Task Scheduler For Arduino

For their recent high altitude balloon project LVL1 member [Brad] programmed a pretty complicated brain based on an Arduino. It was responsible for collecting data from all of the sensors, and reporting back in a few different ways. One of the things he did to simplify the project was develop a task scheduler for the Arduino board. It lets you add functions to a queue of jobs, along with data about when they should be run.

The task scheduler does make coding a bit easier, but where it really shines is in situations like this where you don’t have access to the hardware if there’s a problem. In his description of the scheduler [Brad] mentions the possibility that one of the sensors could fail as the cold of the upper atmosphere takes its toll. This could leave the whole system stuck in a subroutine, and therefore it will stop sending reports back to the team on the ground. Since he was using the task scheduler it was a snap to add watchdog timer servicing to the mix. Now if program execution gets stuck the watchdog will reset the chip and all is not lost.

[Thanks  JAC_101]

20 thoughts on “Task Scheduler For Arduino

  1. Now if program execution gets stuck the watchdog will reset the chip and all is not lost.

    If some sensor is causing program to malfunction, probably it will malfunction again a moment after restart. Nice scheduler though, have you considered using linked list with sorting by insertion? Worked for me, I could use more than 15 events but when less, it didn’t use so much memory. Such task scheduler helps with debouncing and interactivity. When you detect key press just schedule checking if its still pressed after 5ms and you still can do other things in the meantime.

    1. The watchdog wasn’t so much to avoid failing sensors (the sensors were very reliable!), but to avoid failures in other systems from affecting the flight computer. The ballast controller, sensor controller and communications controller all had their own microcontrollers communicating over the I2C bus. Due to the craptacular nature of the Arduino Wire library, they would fail with more frequency than we wanted for our transatlantic flight.
      With the watchdog, the flight computer could survive a failure ultimately caused by an outside system, and carry on.
      Since we wouldn’t be allocating memory dynamically, we went with a ring buffer instead of a linked list. The ring buffer is slightly smaller and speedier with that constraint.

  2. Cute design, but many of us that have been writing embedded code have been doing this for decades. In areospace a failed sensor reports a failed response and after 3 fails it is not read again until a commande from ground control to attempt again.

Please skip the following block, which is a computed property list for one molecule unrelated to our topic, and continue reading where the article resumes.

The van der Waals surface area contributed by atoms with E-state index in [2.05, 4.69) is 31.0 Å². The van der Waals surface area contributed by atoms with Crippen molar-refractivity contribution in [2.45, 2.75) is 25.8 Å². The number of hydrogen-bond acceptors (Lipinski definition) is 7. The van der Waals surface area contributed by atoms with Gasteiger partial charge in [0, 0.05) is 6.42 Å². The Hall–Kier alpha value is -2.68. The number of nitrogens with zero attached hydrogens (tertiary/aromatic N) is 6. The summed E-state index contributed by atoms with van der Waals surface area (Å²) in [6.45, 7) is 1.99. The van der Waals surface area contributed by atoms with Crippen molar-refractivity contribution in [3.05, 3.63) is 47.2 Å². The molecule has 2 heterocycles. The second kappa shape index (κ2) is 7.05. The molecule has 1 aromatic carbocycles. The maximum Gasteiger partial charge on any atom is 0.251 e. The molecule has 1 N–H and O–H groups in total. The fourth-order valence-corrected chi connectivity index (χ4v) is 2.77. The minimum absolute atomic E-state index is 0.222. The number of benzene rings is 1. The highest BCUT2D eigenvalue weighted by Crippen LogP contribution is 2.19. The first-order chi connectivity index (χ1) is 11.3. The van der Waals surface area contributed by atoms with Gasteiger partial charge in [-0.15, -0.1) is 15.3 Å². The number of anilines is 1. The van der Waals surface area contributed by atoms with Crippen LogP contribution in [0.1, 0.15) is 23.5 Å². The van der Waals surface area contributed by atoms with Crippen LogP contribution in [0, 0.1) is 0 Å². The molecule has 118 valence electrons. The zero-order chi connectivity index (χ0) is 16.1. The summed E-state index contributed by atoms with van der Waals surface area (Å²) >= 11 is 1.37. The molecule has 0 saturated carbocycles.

They are doing bi directional telemetry right?

    1. Never tried to claim it was novel or groundbreaking, just trying to publish something for others to use. When I started working on this, I was unable to find anything comparable for Arduino/AVR.

      1. My balancing robot has something similar: https://github.com/lpereira/Balancing-Robot

        And, yes, schedulers like these are pretty straightforward to implement, and saves a lot of time if you need to run multiple things in different frequencies. My robot uses that to run the PID controller at 100Hz, receive radio commands (at some other frequency I forgot), and, of course, blink an LED (at 1Hz). These things wouldn’t been difficult to write without a task manager, but hey — it was fun to write.

        Things get (a little bit more) hairy if preemptive multitasking is needed.

  3. How does this differ from DuinoOS, the Arduino RTOS? I wrote all my code like the millis() checking in the BlinkWithoutDelay sketch, but I don’t think that is the best way. What is the best way to schedule things?

    1. DuinoOS includes a lot of additional functionality, in addition to having a task scheduler. Their task scheduler has more features than this one. This is great if you need what they’re offering.

      Not everyone needs a complicated RTOS or Task Scheduler, though. This one is small and to the point, which certainly has some benefits.

  4. A task scheduler is a simple time management software. Simple forms can be used w/o having the additional library code required. It is as simple as requesting the “time”, comparing it to an old time and see if enough time has passed. It is really efficient and allows some blocks of code to run faster than other blocks of code. etc…

    1. Yes, but there is a correct and incorrect way to do this. If you just check the time over and over with no gaps, it actually disables the millis value increment since millis() disables the interrupt while fetching the value.

      I believe the correct way to switch between tasks is to do what the example sketch does above and use delay() for the GCD of your task intervals so that your microcontroller can sleep and not keep checking the time.

      1. If you check the interval at thge top of your loop it is not “disables the millis value increment”. I run serial retrieval and frame recognition code in my “off time”. It is not Costently checking the millis fcn…

        also, delay(x) doesn’t put the arduino to sleep….

  5. I added a similar feature to MHVLib for AVRs a while back:

    One of the problems with this approach is that the tasks are running in the interrupt context, so long-running tasks can prevent other interrupts from executing.

    My solution was to set a volatile flag and poll this in a loop in main(), together with a sleep to power down as much of the microcontoller as possible until the next event occurs.

    See sleep_cpu()/sleep_mode() in the AVR LibC documentation:

    For an example of the RTC usage in MHVLib, check the mhvlib-tutorial-RTC project included in the MHVLib distribution (above).

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